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Medline ® Abstract for Reference 86

of 'Oral toxicity associated with chemotherapy'

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Prevention of everolimus-related stomatitis in women with hormone receptor-positive, HER2-negative metastatic breast cancer using dexamethasone mouthwash (SWISH): a single-arm, phase 2 trial.
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Rugo HS, Seneviratne L, Beck JT, Glaspy JA, Peguero JA, Pluard TJ, Dhillon N, Hwang LC, Nangia C, Mayer IA, Meiller TF, Chambers MS, Sweetman RW, Sabo JR, Litton JK
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Lancet Oncol. 2017;18(5):654. Epub 2017 Mar 15.
 
BACKGROUND: Stomatitis is a class effect associated with the inhibition of mTOR and is associated with everolimus therapy for breast cancer. Topical steroids might reduce stomatitis incidence and severity, and the need for dose reductions and interruptions of everolimus. Anecdotal use of topical steroid oral prophylaxis has been reported in patients with breast cancer. We aimed to assess dexamethasone-based mouthwash for prevention of stomatitis in patients with breast cancer.
METHODS: This US-based, multicentre, single-arm, phase 2 prevention study enrolled women aged 18 years and older with postmenopausal status who had histologically or cytologically confirmed metastatic hormone receptor-positive, HER2-negative breast cancer. Beginning on day 1 of cycle 1, patients received everolimus 10 mg plus exemestane 25 mg daily, with 10 mL of alcohol-free dexamethasone 0·5 mg per 5 mL oral solution (swish for 2 min and spit, four times daily for 8 weeks). After 8 weeks, dexamethasone mouthwash could be continued for up to eight additional weeks at the discretion of the clinician and patient. The primary endpoint was incidence of grade 2 or worse stomatitis by 8 weeks assessed in the full analysis set (patients who received at least one dose of everolimus and exemestane and at least one confirmed dose of dexamethasone mouthwash) versus historical controls from the BOLERO-2 trial (everolimus and exemestane treatment in patients with hormone receptor-positive advanced breast cancer who were not given dexamethasone mouthwash for prevention of stomatitis). This trial is registered at ClinicalTrials.gov, number NCT02069093.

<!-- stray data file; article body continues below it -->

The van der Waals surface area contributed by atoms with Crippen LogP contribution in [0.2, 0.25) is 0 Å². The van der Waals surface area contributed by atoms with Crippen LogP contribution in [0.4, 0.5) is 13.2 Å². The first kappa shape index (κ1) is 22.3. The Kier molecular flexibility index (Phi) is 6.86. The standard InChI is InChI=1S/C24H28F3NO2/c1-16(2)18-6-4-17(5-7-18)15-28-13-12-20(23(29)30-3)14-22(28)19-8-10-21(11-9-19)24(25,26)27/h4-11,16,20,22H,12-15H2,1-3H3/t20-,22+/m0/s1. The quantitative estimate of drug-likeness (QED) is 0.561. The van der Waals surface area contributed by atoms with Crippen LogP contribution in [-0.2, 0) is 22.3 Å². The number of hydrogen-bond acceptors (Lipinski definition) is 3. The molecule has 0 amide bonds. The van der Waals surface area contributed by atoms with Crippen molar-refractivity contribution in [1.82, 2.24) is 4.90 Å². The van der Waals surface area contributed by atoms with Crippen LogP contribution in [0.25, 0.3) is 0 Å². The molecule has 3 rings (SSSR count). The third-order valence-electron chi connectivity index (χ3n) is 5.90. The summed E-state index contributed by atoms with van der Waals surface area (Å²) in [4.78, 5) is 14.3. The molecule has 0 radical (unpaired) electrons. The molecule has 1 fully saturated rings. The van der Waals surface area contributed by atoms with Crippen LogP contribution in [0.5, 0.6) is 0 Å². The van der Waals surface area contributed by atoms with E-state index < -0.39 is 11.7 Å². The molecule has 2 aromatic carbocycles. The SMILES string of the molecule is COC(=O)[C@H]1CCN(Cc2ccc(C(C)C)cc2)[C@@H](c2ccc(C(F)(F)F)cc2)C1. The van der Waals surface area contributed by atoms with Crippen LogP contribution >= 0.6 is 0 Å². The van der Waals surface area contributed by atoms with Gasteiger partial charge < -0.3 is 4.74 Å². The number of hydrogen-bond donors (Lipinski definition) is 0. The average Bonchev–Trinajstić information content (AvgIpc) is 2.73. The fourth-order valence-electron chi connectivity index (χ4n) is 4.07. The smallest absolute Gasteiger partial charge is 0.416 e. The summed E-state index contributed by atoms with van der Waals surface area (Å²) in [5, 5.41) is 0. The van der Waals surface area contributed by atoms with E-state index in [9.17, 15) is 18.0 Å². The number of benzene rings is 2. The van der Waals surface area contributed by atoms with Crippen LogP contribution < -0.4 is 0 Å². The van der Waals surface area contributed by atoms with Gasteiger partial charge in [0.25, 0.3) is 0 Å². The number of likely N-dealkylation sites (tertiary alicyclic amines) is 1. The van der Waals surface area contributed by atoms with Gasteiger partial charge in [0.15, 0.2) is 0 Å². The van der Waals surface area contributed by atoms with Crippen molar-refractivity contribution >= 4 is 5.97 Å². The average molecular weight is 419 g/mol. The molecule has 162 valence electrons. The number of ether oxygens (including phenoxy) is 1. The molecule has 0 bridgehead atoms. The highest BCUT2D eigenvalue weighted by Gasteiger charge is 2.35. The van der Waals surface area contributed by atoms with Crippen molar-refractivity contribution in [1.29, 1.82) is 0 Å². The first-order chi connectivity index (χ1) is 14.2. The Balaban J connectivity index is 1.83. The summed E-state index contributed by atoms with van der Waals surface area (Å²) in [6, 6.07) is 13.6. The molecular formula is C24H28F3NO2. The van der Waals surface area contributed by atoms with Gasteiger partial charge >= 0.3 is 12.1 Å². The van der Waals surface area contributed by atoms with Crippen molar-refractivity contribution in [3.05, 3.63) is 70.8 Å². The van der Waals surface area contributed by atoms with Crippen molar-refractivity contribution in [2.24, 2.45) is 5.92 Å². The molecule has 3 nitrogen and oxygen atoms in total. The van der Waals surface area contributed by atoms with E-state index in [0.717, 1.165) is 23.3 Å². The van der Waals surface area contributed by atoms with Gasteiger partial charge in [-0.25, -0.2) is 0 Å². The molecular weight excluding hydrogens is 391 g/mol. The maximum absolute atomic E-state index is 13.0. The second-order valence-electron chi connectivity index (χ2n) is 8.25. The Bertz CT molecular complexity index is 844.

FINDINGS: Between May 28, 2014, and Oct 8, 2015, we enrolled 92 women; 85 were evaluable for efficacy. By 8 weeks, the incidence of grade 2 or worse stomatitis was two (2%) of 85 patients (95% CI 0·29-8·24), versus 159 (33%) of 482 patients (95% CI 28·8-37·4) for the duration of the BOLERO-2 study. Overall, 83 (90%) of 92 patients had at least one adverse event. The most frequently reported grade 3 and 4 adverse events in the safety set were hyperglycaemia (seven [8%]of 92 patients), rash (four [4%]), and dyspnoea (three [3%]). Serious adverse events were reported in 20 (22%) patients; six (7%) were deemed treatment related, with dyspnoea (three [3%]) and pneumonia (two [2%]) reported most frequently. 12 (13%) of 92 patients had adverse events suspected to be related to treatment that led to discontinuation of everolimus and exemestane (the most common were rash, hyperglycaemia, and stomatitis, which each affected two [2%]patients).
INTERPRETATION: Prophylactic use of dexamethasone oral solution substantially reduced the incidence and severity of stomatitis in patients receiving everolimus andexemestane and could be a new standard of oral care for patients receiving everolimus and exemestane therapy.
FUNDING: Novartis Pharmaceuticals Corporation.
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University of California San Francisco Helen Diller Family Comprehensive Cancer Center, San Francisco, CA, USA. Electronic address: hope.rugo@ucsf.edu.
PMID